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Thursday, 21 March, 2002, 21:35 GMT
Hunting decision put on hold
One of the 184 hunts in England and Wales
Hunting's future is going out to talks
The government has promised six months of consultation before introducing a bill to resolve the dispute over whether to ban hunting with dogs.

But it appeared clear from Rural Affairs Minister Alun Michael's statement that the government sees hunting ending in its present form.

The clash is obviously coming between this House and the House of Lords

Tony Banks
Labour MP
Mr Michael told MPs the government wanted to find "common ground" but would use the Parliament Act to force through the new plans if they met obstruction in the Lords.

The government would also let MPs get their way over Lords' wishes if the House of Commons changed ministers' plans so there were no exceptions to a ban, said Mr Michael.

A huge majority of MPs this week backed an outright ban, but deadlock continues with the House of Lords, which voted in favour of allowing hunting to continue under new licences.

Mr Michael said the government wanted to construct its bill around the principles of "cruelty and utility" - rather than outlawing a list of activities.

That has not satisfied anti-hunt groups and the League Against Cruel Sports said there was "no utility argument" for fox hunting.

Alun Michael, Rural Affairs Minister
Alun Michael: Seeking common ground "realistic"

The pro-hunting Countryside Alliance says it is encouraged the new bill will be based on the principles outlined by Mr Michael.

But the campaign group stresses it is ready to mobilise a mass countryside march if the threat of a ban persists.

'Diametrically opposed'

The minister did not produce any detailed proposals, but indicated that hunting with dogs could continue where it was shown to be the most effective and humane method of pest control available.

One possibility is that hunting in upland areas could continue, although Mr Michael did not go into such details.

Mr Michael said the debate needed to focus on "practicalities" and he recognised there were "legitimate concerns" about land management and pest control.

But he believed agreement could be found between the different groups.

Ann Winterton, shadow agriculture minister
Ann Winterton accused minister of trying to "settle old scores"
He said the two Houses of Parliament were "diametrically opposed" on the issue but the will of MPs had to come first.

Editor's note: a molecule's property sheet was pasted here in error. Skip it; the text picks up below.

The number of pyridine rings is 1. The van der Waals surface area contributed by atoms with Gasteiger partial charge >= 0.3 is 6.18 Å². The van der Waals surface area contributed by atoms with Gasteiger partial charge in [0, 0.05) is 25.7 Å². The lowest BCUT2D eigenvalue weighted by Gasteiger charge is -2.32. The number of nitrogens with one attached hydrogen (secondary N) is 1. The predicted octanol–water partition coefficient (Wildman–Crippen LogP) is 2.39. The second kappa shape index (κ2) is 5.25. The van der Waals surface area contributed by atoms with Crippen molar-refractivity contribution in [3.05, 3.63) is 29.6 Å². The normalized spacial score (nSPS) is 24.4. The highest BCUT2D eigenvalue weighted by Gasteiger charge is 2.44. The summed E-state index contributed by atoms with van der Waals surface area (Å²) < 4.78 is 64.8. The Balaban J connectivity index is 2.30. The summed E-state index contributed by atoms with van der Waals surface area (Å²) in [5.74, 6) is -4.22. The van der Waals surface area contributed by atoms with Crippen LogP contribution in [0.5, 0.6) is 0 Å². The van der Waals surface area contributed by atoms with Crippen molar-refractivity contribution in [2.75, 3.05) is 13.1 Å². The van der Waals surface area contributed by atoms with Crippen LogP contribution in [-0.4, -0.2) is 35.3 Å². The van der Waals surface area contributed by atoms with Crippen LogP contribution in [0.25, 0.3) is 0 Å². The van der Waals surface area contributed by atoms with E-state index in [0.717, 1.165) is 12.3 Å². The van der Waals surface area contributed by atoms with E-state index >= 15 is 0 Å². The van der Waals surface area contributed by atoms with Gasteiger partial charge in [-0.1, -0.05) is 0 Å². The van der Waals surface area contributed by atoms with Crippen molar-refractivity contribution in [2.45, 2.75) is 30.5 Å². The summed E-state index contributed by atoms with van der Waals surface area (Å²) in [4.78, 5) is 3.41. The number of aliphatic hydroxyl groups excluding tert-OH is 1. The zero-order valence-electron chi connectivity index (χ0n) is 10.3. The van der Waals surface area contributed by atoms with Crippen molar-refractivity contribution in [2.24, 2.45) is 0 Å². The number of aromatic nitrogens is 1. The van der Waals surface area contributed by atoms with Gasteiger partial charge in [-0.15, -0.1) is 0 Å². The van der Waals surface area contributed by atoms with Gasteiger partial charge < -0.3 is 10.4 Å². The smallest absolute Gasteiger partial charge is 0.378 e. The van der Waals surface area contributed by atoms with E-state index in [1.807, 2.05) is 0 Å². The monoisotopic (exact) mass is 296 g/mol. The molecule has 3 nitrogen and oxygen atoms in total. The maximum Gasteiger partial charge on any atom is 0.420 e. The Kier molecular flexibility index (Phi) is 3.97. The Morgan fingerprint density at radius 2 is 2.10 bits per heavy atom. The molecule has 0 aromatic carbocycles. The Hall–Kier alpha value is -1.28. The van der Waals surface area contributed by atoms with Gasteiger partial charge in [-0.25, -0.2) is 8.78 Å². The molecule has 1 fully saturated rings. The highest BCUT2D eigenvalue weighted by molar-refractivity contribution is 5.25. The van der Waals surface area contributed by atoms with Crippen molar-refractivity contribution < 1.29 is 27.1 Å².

He told MPs: "I promise to bring to the House of Commons a bill that will deal with this issue effectively once and for all and make good law.

"And I earnestly hope we can do so on the basis of as much common ground as possible.

"I propose a process of consultation on the practical issues of detail with a wide variety of interested parties.

"This period will last no more than six months, including work on drafting a new bill."

'No common ground'

But leading anti-hunt MP Tony Banks warned that it was impossible to secure a consensus.

"There is no common ground," said Mr Banks. "Quite frankly, I don't know why he wants to spend six months chasing shadows.

"The fact is the clash is obviously coming between this House and the House of Lords and he should face up to that."

The scene was set for a clash of wills between the two Houses and Parliament, said Mr Banks, who urged the minister to face up to that reality.

And Ann Widdecombe, one of the few anti-hunt Tory MPs, called Mr Michael's statement a "recipe for delay".

'Fight for liberty'

Mr Michael insisted that seeking common ground, rather than consensus, was a realistic proposition.

But his Conservative counterpart, Ann Winterton, argued the government had already made up its mind.

She said ministers were caught between its anti-hunt backbenchers and the threat of a countryside march.

"The message must go out the length and breadth of this land - we must fight for our country traditions and values," said Mrs Winterton.

She argued the government was more concerned with "settling old scores".

If the government had reintroduced the hunting bill dropped last year when the general election was called, ministers could have forced a ban through the Lords this year.

Now a different bill is to be introduced, that option is no longer available.

The BBC's Mark Mardell
"There was real passion in parliament today"
Minister of State for Rural Affairs Alun Michael
"We made a manifesto commitment for parliament to decide"
Conservative MP Nicholas Soames
"What he [Alun Michael] proposes is a black day for this country"
Background and analysis of one of the most contentious issues in British politics

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See also:

21 Mar 02 | UK Politics
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